Are you ready for a pub deal?

Contributed by Katie Jelen, Secret Road Music Services

“I want a pub deal.” 

I hear these five words echo throughout the streets of Nashville more than “we should grab coffee sometime.” Ok, maybe not more, but it’s a close second. As a music publisher it’s not only my job to support our existing talent, but I meet with as many as ten songwriters or artists every week. While some are looking for me to sign them to a publishing deal, others are simply looking for guidance on how to prepare for a publishing deal down the road. Many have had cuts with major artists and others are just beginning their songwriting journey. I’ve found that many writers in the latter category come into these meetings with somewhat unrealistic expectations about what it means to sign a publishing deal. Sometimes these expectations stem from a lack of understanding surrounding what a pub deal is, but more often than not it stems from a lack of understanding surrounding who they are, where they are at in the their career and whether they are even ready for a pub deal at all. So, before you ask a publisher for an hour of their time, take an hour of your own and ask yourself the following questions. You’ll be happy you did.

Do you believe in your talent? 
Of course it’s great when a publisher/manager/label takes notice of your talent and shows interest in you, but do YOU believe in you. It might sound obvious, but it’s an important question to ask yourself. Pretend you’re in a writing room with two other, more assertive writers. Perhaps they were excited to write alone and you were thrown into the mix at the last minute. They don’t want you there and they shoot down all of your ideas. You leave feeling defeated. Do you believe in yourself enough to go into tomorrow’s writing session with a good attitude and enough confidence to deliver? Now let’s imagine that you’re halfway into your publishing deal and things aren’t going the way you planned. Your creative point of contact moves to another company and you’re left to fend for yourself. Do you believe in your skills enough to push ahead and weather that storm? To convince the new team that you deserve their time and attention? I know. These are not the most pleasant situations, but they are real situations that happen every single day in Nashville and beyond. If you don’t believe in yourself enough to pull yourself through the toughest days then who will? 

Do you want it more than every other person in the room?
Back in 2010, Paul Williams stated that “more than 600 people per week are signing up with ASCAP.” 600 people. Each week. To only ONE of the performing rights organizations in the United States alone. Granted not all of those people are pursuing songwriting as a full-time career, but that’s just a hint at how competitive a field music can be. Put yourself in a room with those 600 people. Do you want it more than all of them? Even though there are a seemingly endless number of music publishers, there are far more songwriters than publishing deals to go around.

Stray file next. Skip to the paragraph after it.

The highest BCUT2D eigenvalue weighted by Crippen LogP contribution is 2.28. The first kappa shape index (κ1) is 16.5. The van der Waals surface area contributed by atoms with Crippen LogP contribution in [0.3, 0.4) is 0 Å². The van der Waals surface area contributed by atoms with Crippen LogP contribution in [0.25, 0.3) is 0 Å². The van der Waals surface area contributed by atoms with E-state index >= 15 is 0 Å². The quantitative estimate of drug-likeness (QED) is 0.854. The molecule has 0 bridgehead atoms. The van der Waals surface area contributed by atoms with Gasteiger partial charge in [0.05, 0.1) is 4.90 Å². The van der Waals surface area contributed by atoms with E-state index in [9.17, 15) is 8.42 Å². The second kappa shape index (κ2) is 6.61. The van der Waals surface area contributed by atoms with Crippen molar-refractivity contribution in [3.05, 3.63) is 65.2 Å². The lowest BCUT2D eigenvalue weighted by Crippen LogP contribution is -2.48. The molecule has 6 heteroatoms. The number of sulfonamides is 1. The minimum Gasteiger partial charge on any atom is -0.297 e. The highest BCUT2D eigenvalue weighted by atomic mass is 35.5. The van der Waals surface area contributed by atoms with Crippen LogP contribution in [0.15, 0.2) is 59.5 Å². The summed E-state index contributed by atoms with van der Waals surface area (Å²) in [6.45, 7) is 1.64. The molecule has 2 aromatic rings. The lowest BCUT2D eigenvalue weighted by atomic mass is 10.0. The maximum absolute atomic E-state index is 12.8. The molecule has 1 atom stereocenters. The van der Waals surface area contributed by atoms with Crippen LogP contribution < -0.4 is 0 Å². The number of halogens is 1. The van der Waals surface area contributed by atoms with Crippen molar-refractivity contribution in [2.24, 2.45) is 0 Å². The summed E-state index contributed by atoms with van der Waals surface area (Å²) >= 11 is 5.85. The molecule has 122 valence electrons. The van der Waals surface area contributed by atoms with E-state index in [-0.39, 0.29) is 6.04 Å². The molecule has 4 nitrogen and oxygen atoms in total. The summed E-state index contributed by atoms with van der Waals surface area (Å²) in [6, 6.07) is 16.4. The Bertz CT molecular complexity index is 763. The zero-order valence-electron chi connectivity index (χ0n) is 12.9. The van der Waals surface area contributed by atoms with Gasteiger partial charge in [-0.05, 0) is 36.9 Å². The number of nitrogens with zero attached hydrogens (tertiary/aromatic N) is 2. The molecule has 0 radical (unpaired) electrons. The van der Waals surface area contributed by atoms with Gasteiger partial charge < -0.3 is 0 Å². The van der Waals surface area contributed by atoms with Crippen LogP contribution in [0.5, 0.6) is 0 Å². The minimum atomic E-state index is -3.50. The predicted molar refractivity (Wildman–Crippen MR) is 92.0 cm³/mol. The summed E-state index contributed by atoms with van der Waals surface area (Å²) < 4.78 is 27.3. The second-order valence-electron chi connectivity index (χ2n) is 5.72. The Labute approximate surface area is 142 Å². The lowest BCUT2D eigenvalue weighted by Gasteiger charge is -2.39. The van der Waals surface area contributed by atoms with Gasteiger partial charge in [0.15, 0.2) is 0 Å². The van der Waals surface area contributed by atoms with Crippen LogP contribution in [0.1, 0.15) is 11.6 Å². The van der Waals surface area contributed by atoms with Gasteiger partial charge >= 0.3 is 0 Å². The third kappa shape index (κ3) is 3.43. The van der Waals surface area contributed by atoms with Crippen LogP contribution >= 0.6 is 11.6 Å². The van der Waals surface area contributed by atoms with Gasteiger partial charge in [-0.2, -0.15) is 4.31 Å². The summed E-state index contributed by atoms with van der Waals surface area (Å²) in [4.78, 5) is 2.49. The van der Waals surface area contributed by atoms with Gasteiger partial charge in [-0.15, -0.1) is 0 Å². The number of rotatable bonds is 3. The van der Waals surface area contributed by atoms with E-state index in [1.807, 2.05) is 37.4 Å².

While each songwriter brings something unique to the table, I’m often tasked with choosing between two very talented topliners, track guys/gals, etc. If I compare their capabilities and see that their skill sets are comparable, but that one wants it more than the other one, can you guess which writer I’m going to choose? I would do just about anything for my writers, but there’s something about them wanting it more than me that gets me out of bed in the morning. It’s your energy and passion that inspires us to pound the pavement and knock down doors for you. If you don’t want it for you, why should we? 
Do you have something that sets you apart from everyone else? 
One time I asked a singer-songwriter what set him apart from every other singer-songwriter out there. I’ll never forget his answer. “I’m a true romantic,” he said. It took every ounce of my being not to laugh my way out of the conversation. Saying you’re a romantic artist/writer is like saying you’re a breathing human. It’s a great quality to have, but it’s not something that makes you special in the competitive environment of songwriting. Are your melodies strong? Lyrical ideas fresh and original? Maybe your tracks are better than all of the other writers in town? Or maybe you’re just so cool/funny/chill that people want you in the room for your vibes. (This is actually a thing.) Whatever it is, find that one thing and sell yourself as THAT. Be the best THAT. Educate everyone in town that you’re the best at THAT. Even if you’re good at a few or all of those things, focus on one to get yourself noticed and use it as your main selling point. Because when my vibe guy calls in sick (it’s always the vibe guy) and I need someone to jump in at the last minute, I’m going to scroll through my mental rolodex of all of the people I’ve met along the way who stick out in my mind. And you want to make sure that it’s you.   
Have you taken yourself as far as you can on your own?